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Purpose:

To identify the speed corresponding to anaerobic threshold using the D-max method for both blood lactate and biomechanical stroke parameters determined in an incremental swimming test and to compare this information with the speed corresponding to the maximal lactate steady state (SMLSS).

Methods:

Five male long-distance swimmers and 8 triathletes (N = 13; age 23.8 ± 9.5 y, height 1.76 ± 0.1 m, weight 71.3 ± 9.8 kg) performed the following protocols: maximal 400-m test to determine maximal aerobic speed (S400); 7 × 200-m incremental test to determine the speed corresponding to the D-max point on the blood lactate (SLa), stroke-rate (SSR), stroke-length (SSL), and stroke-index (SSI) responses; and two to four 30-min submaximal tests to determine the SMLSS.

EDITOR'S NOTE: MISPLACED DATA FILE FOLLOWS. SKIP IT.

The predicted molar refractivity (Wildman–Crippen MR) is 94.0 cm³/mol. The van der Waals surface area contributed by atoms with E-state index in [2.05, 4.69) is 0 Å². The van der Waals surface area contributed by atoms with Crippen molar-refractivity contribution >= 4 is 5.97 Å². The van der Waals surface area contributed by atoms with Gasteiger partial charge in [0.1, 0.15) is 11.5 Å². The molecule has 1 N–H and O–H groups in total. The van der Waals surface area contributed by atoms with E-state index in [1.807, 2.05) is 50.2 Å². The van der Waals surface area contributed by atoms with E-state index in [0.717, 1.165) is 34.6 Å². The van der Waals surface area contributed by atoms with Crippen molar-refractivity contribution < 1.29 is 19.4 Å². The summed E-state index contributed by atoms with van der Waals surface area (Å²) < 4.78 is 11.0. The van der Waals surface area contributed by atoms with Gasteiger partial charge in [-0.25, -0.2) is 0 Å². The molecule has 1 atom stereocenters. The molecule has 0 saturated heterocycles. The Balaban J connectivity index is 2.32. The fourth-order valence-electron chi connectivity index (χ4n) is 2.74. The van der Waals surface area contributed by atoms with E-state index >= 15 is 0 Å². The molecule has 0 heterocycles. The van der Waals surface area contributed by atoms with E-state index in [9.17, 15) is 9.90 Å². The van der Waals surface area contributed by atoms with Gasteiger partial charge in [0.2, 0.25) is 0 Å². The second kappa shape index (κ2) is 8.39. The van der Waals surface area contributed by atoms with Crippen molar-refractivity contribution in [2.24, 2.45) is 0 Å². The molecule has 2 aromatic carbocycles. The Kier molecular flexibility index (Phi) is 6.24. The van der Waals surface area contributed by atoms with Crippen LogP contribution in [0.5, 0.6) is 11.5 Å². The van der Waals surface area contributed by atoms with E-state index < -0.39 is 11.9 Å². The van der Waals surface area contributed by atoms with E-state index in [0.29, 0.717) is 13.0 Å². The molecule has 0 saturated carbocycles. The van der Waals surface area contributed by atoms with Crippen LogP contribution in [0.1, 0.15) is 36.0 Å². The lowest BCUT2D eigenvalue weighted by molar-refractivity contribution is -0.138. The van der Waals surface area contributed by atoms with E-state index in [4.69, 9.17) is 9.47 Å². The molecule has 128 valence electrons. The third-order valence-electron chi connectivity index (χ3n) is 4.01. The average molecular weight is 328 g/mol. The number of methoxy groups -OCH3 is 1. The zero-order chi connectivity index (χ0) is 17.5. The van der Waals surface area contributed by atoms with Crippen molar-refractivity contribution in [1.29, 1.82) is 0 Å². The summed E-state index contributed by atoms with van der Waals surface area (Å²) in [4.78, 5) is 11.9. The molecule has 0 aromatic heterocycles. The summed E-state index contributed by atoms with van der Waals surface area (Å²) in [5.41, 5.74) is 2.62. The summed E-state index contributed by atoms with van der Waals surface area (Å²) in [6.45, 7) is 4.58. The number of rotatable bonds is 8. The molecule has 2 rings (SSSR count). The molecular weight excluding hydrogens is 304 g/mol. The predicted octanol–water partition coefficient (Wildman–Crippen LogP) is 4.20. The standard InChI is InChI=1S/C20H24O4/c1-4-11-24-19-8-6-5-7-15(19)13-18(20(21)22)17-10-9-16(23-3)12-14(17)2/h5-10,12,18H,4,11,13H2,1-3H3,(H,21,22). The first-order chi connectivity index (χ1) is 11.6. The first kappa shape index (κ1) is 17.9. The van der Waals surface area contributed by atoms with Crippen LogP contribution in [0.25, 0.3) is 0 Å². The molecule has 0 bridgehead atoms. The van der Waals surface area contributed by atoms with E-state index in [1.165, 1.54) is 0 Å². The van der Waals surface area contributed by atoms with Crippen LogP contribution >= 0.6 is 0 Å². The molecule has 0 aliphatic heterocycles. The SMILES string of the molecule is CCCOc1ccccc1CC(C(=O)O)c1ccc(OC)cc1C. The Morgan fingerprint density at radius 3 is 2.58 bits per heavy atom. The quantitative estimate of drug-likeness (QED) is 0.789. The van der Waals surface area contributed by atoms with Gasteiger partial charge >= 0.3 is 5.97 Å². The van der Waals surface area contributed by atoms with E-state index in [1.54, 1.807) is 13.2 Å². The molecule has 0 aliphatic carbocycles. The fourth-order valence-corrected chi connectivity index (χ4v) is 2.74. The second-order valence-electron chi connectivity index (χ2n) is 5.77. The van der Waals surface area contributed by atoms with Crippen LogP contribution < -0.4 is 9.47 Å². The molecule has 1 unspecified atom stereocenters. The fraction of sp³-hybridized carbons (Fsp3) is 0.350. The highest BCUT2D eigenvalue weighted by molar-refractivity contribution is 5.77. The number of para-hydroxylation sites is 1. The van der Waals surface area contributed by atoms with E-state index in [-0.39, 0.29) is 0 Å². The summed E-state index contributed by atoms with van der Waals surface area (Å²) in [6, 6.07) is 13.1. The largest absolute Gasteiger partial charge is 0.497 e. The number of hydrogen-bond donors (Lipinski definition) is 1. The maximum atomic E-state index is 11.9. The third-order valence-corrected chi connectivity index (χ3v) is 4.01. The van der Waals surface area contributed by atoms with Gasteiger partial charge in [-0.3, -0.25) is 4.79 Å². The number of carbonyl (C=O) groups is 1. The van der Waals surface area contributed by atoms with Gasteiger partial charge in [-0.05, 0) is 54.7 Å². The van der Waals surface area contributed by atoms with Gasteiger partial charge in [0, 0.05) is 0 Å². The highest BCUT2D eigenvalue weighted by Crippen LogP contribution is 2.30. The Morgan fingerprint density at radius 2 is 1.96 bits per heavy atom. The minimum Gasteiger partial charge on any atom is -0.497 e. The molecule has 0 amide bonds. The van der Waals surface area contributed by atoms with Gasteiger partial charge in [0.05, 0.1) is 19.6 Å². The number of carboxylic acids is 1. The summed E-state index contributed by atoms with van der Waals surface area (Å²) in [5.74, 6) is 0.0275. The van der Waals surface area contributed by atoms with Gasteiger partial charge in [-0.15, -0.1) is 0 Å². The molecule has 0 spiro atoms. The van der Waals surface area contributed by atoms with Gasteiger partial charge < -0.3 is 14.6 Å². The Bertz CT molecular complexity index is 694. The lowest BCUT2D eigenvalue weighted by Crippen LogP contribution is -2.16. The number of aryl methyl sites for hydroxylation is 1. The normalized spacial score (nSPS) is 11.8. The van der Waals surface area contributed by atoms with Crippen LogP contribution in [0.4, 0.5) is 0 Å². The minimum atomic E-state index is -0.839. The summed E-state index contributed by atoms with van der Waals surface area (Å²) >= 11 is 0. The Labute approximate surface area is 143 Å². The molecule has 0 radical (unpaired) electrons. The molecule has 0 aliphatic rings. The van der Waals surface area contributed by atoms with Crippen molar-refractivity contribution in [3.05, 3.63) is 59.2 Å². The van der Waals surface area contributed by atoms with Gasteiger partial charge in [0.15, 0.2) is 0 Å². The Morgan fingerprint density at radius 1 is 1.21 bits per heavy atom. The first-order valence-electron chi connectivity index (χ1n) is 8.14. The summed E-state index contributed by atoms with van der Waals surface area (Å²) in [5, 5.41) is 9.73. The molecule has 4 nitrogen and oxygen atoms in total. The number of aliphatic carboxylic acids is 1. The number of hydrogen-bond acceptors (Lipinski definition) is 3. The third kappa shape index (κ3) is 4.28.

Results:

SLA (1.18 ± 0.08 m/s), SSI (1.18 ± 0.08 m/s), SSR (1.17 ± 0.1 m/s), and SSL (1.16 ± 0.09 m/s) were not significantly different from each other or from SMLSS (1.13 ± 0.08 m/s). There were high correlations between SLA, SSI, SSR, SSL, and SMLSS (r = .91, .89, .85, and .80, respectively). The typical errors of estimate for SLA (3.2%), SSI (3.7%), SSR (4.1%), and SSL (4.7%) suggest good validity of these variables to predict SMLSS. Furthermore, all physiological and biomechanical variables were moderately to highly correlated with S400 (r = .73–.95).

Conclusions:

It is possible to obtain a physiological index of aerobic capacity and performance using simple biomechanical measurements during an incremental test without performing blood lactate analyses.

Oliveira, Denadai, and Greco are with the Human Performance Laboratory, Sao Paulo State University, Rio Claro, SP, Brazil. Caputo and Lucas are with the Human Performance Research Group, Santa Catarina State University, Florianópolis, SC, Brazil.